I love robots and, I love films about artificial intelligence. I wrote about my love of robots is an earlier post here. Is it possible for a robot to surpass humans? Would they also exhibit a will to survive? I was especially interested in watching Ex Machina because I have a similar plot going on with one of my characters in my Roof Oasis apocalyptic series, but we’ll talk about her at the end of this film review.
Ex Machina is a British science fiction thriller written and directed by author & screenwriter, Alex Garland. The film stars Domhnall Gleeson, Alicia Vikander and Oscar Isaac.
Caleb Smith (Domhnall Gleeson, a computer programmer working for the world’s most popular search engine company is chosen in a company lottery to meet and assist the company’s CEO, Nathan Bateman (Oscar Isaac). The quiet and reserved Caleb is flown to the CEO’s secluded mountain hideaway to assist in a project.
Everything is about the project is top secret and to move through Nathan’s home, Caleb has to use a swipe card. There is only one other person there, a young Japanese woman named Kyoko (Sonoya Mizuno) that Nathan speaks to in a disrespectful manner.
Nathan is a cocky genius who spends most of his time lifting weights and getting drunk. Nathan wants Caleb to perform the Turing test on a humanoid robot named Ava (Alicia Vikander). The Turing test is used to research a machine’s ability to exhibit intelligent behavior equivalent to, or indistinguishable from that of a human. Would Ava be able to generate enough human-like responses to pass the test?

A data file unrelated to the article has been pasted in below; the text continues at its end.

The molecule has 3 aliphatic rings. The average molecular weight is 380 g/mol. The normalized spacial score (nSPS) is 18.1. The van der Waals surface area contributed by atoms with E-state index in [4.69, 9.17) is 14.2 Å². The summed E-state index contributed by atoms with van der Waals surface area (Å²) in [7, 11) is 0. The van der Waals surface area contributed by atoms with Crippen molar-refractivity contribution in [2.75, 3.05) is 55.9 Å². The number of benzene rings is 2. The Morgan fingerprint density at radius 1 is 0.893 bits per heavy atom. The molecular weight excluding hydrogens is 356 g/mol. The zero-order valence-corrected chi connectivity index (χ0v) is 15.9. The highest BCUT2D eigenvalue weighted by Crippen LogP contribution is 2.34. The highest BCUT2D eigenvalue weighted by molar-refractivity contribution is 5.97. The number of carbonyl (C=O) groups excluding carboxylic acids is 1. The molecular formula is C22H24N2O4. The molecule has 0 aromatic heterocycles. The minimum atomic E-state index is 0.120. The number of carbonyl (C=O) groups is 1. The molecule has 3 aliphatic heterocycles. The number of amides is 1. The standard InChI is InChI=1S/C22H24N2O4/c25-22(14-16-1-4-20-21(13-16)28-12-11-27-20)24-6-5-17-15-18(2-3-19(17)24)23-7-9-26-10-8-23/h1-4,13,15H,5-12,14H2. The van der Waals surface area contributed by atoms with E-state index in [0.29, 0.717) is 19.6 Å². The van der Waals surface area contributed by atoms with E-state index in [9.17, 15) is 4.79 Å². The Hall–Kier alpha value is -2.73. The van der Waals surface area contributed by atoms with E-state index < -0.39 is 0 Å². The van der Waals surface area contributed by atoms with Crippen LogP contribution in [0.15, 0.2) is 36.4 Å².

Over the next few days Caleb gradually develops a friendship with Ava who is exhibiting real human emotions. During one of the sessions Ava asks Caleb what will happen if she fails the test. Ava wants to survive, but if she fails the test, her memories will be erased and a new and improved artificial version will take her place.
I won’t go any further with this review because I want you to see the film. The premise of Ex Machina is thought provoking and, I find myself connecting the consequences of cloning and artificial intelligence. Cloning and humanoid robots are both possibilities that can create a moral dilemma that must be dealt with by the Supreme Court.
What rights will cloned people have in a society that wants them only for their body parts? What rights do humanoid robots have after they’ve been given the ability to think and feel emotions just like a human? The human race has failed miserably in caring for the fauna and flora that share this world with us. We have shown a callous lack of concern for fellow humans in the wars that we rage. Do you really believe we would do better with a cloned person?
What would happen to us if machines evolved past the three laws of robotics? http://en.wikipedia.org/wiki/Three_Laws_of_Robotics
In my Roof Oasis apocalyptic series, there is a robotic character named Patty that started out as a child’s companion, but in the second book, Saving Solanda which will be released this summer, is now exhibiting actions that deal with this very topic. When we take that huge step into the realm of creators with either clones or intelligent robots, we face the reality that our creations might consider us, primitive and prime candidates for extinction.
Go see the film! Roof Oasis can be purchased on Amazon and Kindle.